"Isn't it dirty?"
I take it what you meant to type was 二千十九年一月四日 instead?
Anyway, sucks to hear it still hasn't been added after all this time.
When do I use きたない and when きたなく? In another discussion somebody wrote that one of them is the adjective form while the other one is the adverb, but the sentence "It is dirty" uses きたない while the negation is translated as きたなく. This would imply that everything I have learned about adjectives and adverbs is completely nonsense...
Kitanai is the adjective. Kitanakunai is the negative version of it. Replace "i" with kunai. Replace "i" with ku to form an adverb.
To add on top of that, ない is the negative form of ある. So in a sense, 汚く is still an adverb attatched to ない (a negative verb) in 汚くない. That being said, it is better to think of い-adjectives in wholes units, especially with negatives.
No, きたない is the positive form of "dirty". In these "isnt it...?" phrases the negation is used
If you used 汚い you'd be asked "Is it dirty?" Whereas this question is framed in the negative, thus 汚くない？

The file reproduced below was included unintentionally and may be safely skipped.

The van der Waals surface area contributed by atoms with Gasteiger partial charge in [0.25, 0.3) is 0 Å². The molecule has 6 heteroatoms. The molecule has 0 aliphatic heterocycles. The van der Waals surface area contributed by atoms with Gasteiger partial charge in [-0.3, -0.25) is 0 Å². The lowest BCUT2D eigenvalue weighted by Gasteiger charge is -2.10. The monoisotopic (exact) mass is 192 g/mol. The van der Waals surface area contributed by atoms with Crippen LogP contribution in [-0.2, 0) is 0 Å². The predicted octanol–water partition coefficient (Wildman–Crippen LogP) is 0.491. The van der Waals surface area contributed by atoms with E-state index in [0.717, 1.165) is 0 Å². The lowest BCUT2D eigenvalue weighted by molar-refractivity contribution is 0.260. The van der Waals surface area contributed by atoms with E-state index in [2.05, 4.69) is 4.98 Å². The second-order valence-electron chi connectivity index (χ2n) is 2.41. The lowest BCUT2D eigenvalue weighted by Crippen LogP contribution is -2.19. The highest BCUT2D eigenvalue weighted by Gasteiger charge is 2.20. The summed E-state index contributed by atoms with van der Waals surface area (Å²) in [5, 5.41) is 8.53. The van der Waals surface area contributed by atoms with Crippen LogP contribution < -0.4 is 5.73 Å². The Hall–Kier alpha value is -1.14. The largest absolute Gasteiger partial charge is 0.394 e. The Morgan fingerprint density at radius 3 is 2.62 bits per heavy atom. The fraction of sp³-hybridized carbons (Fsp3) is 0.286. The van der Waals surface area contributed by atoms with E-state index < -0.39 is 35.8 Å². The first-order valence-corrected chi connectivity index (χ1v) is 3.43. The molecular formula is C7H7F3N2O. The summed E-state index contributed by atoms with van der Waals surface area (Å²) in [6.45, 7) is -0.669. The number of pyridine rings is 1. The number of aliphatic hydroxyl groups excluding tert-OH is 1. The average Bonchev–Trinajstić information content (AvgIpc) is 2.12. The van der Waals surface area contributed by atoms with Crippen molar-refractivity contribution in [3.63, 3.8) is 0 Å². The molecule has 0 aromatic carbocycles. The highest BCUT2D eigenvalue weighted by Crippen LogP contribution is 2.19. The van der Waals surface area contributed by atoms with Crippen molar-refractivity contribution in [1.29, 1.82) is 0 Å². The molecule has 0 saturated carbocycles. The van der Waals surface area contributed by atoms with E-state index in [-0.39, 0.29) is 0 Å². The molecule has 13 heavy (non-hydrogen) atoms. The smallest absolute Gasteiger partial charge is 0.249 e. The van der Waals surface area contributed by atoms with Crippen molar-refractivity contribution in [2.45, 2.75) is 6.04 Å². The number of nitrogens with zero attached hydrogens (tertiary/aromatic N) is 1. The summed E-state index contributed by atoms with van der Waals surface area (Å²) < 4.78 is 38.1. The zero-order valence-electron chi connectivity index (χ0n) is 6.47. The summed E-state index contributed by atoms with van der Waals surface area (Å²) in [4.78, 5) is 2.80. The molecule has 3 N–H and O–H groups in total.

Some extra info regarding on why negative form is used in questions in Japanese. Shortly, to be more polite.
Tae Kim (p. 219 / 5.1.3 Using passive form to show politeness ):
While we will go over various types of grammar that express a politeness level above the normal -masu/- desu forms in the next lesson, it is useful to know that using passive form is another more polite way to express an action. In Japanese, a sentence is usually more polite when it is less direct. For example, it is more polite to refer to someone by his or her name and not by the direct pronoun "you". It is also more polite to ask a negative question than a positive one. (For example, 「しますか？」 vs. 「しませんか？」 ) In a similar sense, using the passive form makes the sentence less direct because the subject does not directly perform the
汚いですか？ less polite
汚くないですか？ more polite